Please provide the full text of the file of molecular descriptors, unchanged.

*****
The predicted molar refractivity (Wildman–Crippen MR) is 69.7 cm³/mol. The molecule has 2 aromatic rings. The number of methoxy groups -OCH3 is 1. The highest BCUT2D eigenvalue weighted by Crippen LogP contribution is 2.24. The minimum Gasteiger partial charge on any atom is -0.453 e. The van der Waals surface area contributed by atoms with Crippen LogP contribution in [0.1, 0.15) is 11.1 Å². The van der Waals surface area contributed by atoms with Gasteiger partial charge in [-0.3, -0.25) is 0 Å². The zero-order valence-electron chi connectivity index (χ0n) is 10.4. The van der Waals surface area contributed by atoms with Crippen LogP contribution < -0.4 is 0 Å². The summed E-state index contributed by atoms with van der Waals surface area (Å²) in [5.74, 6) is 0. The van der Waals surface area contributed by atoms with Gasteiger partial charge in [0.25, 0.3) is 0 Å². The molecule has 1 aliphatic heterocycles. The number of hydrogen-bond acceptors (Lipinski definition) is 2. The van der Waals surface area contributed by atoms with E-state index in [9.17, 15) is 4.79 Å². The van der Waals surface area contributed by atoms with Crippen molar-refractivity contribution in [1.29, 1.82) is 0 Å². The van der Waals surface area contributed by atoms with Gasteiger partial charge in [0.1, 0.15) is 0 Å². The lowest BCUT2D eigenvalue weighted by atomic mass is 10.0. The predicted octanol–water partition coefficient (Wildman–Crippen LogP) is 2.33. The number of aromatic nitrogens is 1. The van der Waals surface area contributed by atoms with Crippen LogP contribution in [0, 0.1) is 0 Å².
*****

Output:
The predicted molar refractivity (Wildman–Crippen MR) is 69.7 cm³/mol. The molecule has 2 aromatic rings. The number of methoxy groups -OCH3 is 1. The highest BCUT2D eigenvalue weighted by Crippen LogP contribution is 2.24. The minimum Gasteiger partial charge on any atom is -0.453 e. The van der Waals surface area contributed by atoms with Crippen LogP contribution in [0.1, 0.15) is 11.1 Å². The van der Waals surface area contributed by atoms with Gasteiger partial charge in [-0.3, -0.25) is 0 Å². The zero-order valence-electron chi connectivity index (χ0n) is 10.4. The van der Waals surface area contributed by atoms with Crippen LogP contribution < -0.4 is 0 Å². The summed E-state index contributed by atoms with van der Waals surface area (Å²) in [5.74, 6) is 0. The van der Waals surface area contributed by atoms with Gasteiger partial charge in [0.25, 0.3) is 0 Å². The molecule has 1 aliphatic heterocycles. The number of hydrogen-bond acceptors (Lipinski definition) is 2. The van der Waals surface area contributed by atoms with E-state index in [9.17, 15) is 4.79 Å². The van der Waals surface area contributed by atoms with Crippen molar-refractivity contribution in [1.29, 1.82) is 0 Å². The van der Waals surface area contributed by atoms with Gasteiger partial charge in [0.1, 0.15) is 0 Å². The lowest BCUT2D eigenvalue weighted by atomic mass is 10.0. The predicted octanol–water partition coefficient (Wildman–Crippen LogP) is 2.33. The number of aromatic nitrogens is 1. The van der Waals surface area contributed by atoms with Crippen LogP contribution in [0, 0.1) is 0 Å².